The gardens at the temples in Japan are some of the best in the world, but the best of the best is the moss garden at Saihoji Temple (also called Kokedera) in Kyoto. Anyone can make a flower look beautiful, but it takes talent to create a breathtaking landscape made entirely of lowly moss, and this talent earned the garden a UNESCO World Heritage Site designation.
The temple and garden used to be open to the public, but they became so popular that the crowds threatened to destroy the moss. Now visitation it is by invitation only, and in order to get invited, you have to send a written request to the temple. Do this about four to six weeks before you would like to visit. Include in your request your name, age and gender of you and those traveling with you, your address in Japan, your home address and proposed dates to visit. It is best to list a preferred date as well as one or two alternates. In addition to your request, include a self-addressed envelope with an international voucher for return postage. Send the request and return envelope to:
56 Matsuo Kamigatani-cho
A few weeks later, your invitation with the date and time of your visit will arrive in your self-addressed envelope. Pack it in a safe place as you will need it to get into the temple and garden.
Saihoji Temple is located about as far west as you can go in Kyoto before hitting the mountains. Getting there is not hard. From Karasuma Station in central Kyoto, take the private (non-JR) Hankyu Line four stops to Katsura station and then change trains and go one stop to Kamikatsura station. The cost is 220 yen and the ticket machines are not in English. To use them, first put your money in, then select your number of tickets and the fare. To calculate your fare, look at the big map; all of the stations have a price next to their names, which is the fare to get there from where you are.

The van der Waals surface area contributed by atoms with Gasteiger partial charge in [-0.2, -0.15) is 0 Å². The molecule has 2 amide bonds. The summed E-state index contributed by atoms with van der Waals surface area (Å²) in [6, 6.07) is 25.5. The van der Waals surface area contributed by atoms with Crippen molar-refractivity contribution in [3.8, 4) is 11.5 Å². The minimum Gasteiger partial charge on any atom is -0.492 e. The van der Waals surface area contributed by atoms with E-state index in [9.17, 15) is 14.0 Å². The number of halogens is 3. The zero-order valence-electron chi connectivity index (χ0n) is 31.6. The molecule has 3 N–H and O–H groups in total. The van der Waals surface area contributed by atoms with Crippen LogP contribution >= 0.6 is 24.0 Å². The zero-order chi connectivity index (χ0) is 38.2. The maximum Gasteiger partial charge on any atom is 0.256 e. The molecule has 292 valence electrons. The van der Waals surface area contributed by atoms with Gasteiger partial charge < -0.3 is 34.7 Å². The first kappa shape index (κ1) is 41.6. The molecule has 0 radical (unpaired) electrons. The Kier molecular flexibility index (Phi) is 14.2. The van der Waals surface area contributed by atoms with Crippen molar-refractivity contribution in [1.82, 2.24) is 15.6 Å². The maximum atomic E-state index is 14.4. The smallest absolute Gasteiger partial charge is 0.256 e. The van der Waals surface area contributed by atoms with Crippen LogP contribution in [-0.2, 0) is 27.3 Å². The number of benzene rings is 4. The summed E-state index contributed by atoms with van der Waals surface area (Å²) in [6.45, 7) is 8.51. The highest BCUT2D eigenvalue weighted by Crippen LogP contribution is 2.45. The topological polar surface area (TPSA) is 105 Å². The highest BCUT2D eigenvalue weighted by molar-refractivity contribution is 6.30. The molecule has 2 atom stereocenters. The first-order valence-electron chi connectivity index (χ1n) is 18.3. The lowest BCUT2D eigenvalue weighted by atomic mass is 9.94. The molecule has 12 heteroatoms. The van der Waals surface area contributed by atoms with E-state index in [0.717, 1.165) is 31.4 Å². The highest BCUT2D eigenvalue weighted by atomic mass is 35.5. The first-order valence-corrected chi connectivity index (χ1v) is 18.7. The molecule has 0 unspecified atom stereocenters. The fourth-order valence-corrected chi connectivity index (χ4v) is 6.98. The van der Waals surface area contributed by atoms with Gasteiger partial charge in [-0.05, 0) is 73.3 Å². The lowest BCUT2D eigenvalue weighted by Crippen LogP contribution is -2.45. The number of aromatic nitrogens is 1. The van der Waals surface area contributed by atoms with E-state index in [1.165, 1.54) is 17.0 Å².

At Kamikatsura station, an attendant will give you a walking map of the area (there are other temples and shrines nearby). Saihoji is about a 15-minute walk from the station. When you exit the station, you may think “Is this it?” Don’t worry-the closer you get to the mountains and the temple, the prettier the area becomes. When you get to the temple, show your invitation at the gate and you will be shown in. At the main desk, you will be given a packet and you will pay your 3000 yen donation. You will be asked to remove your shows and then you will be shown into the temple.
Once inside the temple, you will be directed to a small writing desk. Kneel down and take the sutra out of your packet. Using the brush and ink, trace over the Kanji characters, starting at the right and going down the column. You don’t have to trace the whole thing, but why wouldn’t you? There is a Buddhist ceremony that lasts about 10 minutes, and when it’s over and you have finished tracing the sutra, write your name and address and wish on the side of the paper and take it to the altar.
After all of this, it is time for the moss gardens. There are 120 different kinds of moss here and the forest floor looks like lush, green carpet. It is very quiet and peaceful and not very crowded. Please take your time here; it took a lot of work to make a garden out of moss and it took a lot preparation for you to get here to see it.
Not every post office has international vouchers, so go to the largest one in your area. Allow about an hour in the temple and an hour in the moss garden.
At 3000 yen, this is easily the most expensive temple in Kyoto, but the invitation, ceremony and copying of the sutra, not to mention the moss, all add up to make a once-in-a-lifetime experience.